The Sunday Times Clue


This illustration, which first appeared in the Sunday Times on December 21, 1980, was reproduced in the paperback edition of Masquerade, but its solution was not included. It has been mentioned, however, that Mike Barker and John Rousseau–the men who solved the riddle just a few days after Ken Thomas found the jewel via the book’s other clues and a fair amount of luck–also solved this clue and it was a confirmer for them. It stumped me until two friendly folk (Mark Parry and Steven Berry) sent me the method for finding the clue’s message and the message itself.

Keeping in mind that this clue originally appeared on newsprint helps greatly. It’s easily folded and light passes through it. That being the case, the pieces of letters do come together to form fully readable English (well, mostly) if the lower half of the paper is folded in the center (below the third line of symbols) and the entire message is read in a mirror. You can try this yourself if you print out the above drawing, but through the magic of Adobe Photoshop, we can flip ‘n fold the image digitally and reveal the following phrase:


“To do my work, I appointed four men from twenty, the tallest and the fattest, and the righteous follow the sinister.”

Most of this makes sense once you know the solution, but boy, what a tough clue. Both Mark and Steven pointed out that “I A.ED” translates as “I appointed,” which stumped me for a while. I still feel that this hints in a small way toward the “eyes that point toward the prize” concept, as Kit reveals at the end of the paperback, but the phrase largely offers insight as to how the master phrase was created (and how it can be determined by the reader). “Four men from twenty” means four fingers/toes out of the twenty digits on the human body. “The tallest and the fattest” refers to the size of the digits on the hands and feet–use the two longest fingers and the two largest toes. “The righteous follow the sinister” helps you determine the order the letter order/decoding, using the left (sinister) eyes through left fingers & toes first, then the right(eous) ones. The idea of merry men as fingers comes from an old nursery rhyme; for the sake of completion, does anyone know it in full?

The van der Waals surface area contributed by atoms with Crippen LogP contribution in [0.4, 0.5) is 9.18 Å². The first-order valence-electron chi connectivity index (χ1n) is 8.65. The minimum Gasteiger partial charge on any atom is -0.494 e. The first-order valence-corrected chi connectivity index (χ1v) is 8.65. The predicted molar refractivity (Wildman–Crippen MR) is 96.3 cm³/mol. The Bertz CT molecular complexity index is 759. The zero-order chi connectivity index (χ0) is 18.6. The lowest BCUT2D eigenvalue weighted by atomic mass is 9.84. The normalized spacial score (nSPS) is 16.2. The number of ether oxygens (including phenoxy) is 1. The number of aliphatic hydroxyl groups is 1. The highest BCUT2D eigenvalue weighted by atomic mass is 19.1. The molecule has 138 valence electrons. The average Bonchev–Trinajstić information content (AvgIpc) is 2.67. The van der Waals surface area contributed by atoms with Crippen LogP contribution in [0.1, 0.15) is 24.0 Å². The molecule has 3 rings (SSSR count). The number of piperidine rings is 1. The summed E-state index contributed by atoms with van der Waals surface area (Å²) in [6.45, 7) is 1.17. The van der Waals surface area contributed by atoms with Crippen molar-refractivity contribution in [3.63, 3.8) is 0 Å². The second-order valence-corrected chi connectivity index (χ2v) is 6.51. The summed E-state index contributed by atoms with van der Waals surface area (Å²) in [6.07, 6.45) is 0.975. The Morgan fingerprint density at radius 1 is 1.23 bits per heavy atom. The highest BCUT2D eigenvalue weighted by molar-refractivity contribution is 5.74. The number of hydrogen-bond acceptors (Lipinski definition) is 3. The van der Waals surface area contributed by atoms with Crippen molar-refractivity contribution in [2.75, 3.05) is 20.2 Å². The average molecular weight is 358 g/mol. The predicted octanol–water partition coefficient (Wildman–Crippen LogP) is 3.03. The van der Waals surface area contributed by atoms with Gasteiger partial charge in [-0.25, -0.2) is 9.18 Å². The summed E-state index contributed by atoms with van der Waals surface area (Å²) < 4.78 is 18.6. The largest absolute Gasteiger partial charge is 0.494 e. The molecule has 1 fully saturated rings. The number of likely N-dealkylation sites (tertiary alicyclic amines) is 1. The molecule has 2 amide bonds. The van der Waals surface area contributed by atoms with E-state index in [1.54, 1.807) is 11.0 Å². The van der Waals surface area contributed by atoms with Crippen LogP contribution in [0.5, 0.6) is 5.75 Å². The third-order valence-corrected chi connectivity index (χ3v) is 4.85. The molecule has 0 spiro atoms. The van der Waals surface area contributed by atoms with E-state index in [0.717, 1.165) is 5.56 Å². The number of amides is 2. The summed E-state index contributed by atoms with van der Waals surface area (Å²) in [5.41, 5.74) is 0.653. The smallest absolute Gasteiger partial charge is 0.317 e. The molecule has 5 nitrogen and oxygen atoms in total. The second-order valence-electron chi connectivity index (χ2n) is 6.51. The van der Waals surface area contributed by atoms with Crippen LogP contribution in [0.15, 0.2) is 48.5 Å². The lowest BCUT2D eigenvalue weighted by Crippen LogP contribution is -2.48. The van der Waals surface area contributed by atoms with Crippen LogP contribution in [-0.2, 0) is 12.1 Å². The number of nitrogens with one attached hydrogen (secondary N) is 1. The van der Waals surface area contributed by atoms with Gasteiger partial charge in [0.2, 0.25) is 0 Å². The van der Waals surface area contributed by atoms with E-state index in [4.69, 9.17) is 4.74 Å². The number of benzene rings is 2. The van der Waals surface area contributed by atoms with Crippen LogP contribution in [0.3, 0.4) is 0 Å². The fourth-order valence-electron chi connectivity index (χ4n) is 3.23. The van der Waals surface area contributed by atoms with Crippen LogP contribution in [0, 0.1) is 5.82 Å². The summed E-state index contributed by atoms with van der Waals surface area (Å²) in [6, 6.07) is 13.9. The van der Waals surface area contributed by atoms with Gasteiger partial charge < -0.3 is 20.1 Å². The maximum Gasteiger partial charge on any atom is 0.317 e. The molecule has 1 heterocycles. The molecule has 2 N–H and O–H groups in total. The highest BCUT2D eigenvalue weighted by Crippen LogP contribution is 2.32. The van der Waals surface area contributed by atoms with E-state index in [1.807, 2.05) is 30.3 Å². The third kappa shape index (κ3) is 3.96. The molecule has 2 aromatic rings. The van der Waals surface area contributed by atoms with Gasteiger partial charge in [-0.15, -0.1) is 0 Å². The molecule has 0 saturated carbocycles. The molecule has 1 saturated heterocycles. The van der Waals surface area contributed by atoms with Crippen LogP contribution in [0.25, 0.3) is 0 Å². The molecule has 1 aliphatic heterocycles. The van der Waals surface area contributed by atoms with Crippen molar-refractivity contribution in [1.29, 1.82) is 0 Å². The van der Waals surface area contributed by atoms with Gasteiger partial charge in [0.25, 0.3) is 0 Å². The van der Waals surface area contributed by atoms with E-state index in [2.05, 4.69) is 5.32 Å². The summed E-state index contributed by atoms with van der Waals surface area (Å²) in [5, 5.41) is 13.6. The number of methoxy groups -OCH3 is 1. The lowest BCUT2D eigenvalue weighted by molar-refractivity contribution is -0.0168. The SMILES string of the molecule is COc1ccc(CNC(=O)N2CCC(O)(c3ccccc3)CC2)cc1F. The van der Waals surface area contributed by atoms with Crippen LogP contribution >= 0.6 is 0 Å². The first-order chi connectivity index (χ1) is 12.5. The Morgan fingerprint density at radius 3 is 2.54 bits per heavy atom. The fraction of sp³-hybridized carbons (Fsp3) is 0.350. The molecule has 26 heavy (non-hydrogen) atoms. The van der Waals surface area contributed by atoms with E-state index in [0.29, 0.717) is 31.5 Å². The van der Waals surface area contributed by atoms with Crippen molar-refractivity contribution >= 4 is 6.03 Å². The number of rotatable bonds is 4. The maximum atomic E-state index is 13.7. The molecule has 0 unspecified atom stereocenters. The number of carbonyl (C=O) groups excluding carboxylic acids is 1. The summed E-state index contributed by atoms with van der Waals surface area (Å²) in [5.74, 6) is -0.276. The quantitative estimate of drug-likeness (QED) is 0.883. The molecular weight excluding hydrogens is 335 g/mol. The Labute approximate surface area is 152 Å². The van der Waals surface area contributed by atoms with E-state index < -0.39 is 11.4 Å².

Steven Berry and Hyungrok Kim offer a scientific analysis of the fish: The symbol next to the “6000” written on the fish is an ångström, the measurement of light wavelength. 6000 ångströms = 600 nanometres, which corresponds to a reddish orange. “Why am I not surprised to find a red herring on the drawing?” says Steven, while Hyungrok adds “Reddish orange is a more realistic colour for the flesh of certain smoked fish from which the phrase ‘red herring’ derives.”

Chris Cole mentioned that this clue and its solution are described in Bamber Gascoigne’s book Quest for the Golden Hare. It contains a detailed breakdown of this clue, and it provided me with the final unknown element: the importance of the animals surrounding Kit. In sequence, they are a Mouse, Elephant, Rabbit, Reindeer, Yak, Cat, Hedgehog, Rat, Iguana, Snake, Toad, Monkey, Ant, and Snail. The beginning letters of each animal spell out a simple and appropriate message, as it was orignally published on December 21, 1980: MERRY CHRISTMAS. The hare in Kit’s hair is no doubt there just as a visual pun and to keep the “find the hare in every picture” pretense going.

{ 7 comments… read them below or add one }

Bella March 11, 2012 at 10:14 am

I am so glad to have stumbled on this site. Like many people from this generation I fell in love with Kit Williams’ works via this book but unfortunately most of the more elaborate clues evaded me.

Even though the hare has been found, I still think it is fun just to have an excuse to look at these lovely paintings again and be inspired.

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J March 29, 2012 at 4:41 am

I echo Bella’s comments having just found this site (after reading the story in the Daily Mail regarding the Golden Hare being put on display. A reminder of youth (for those children of the 70s) and the spirit of imagination.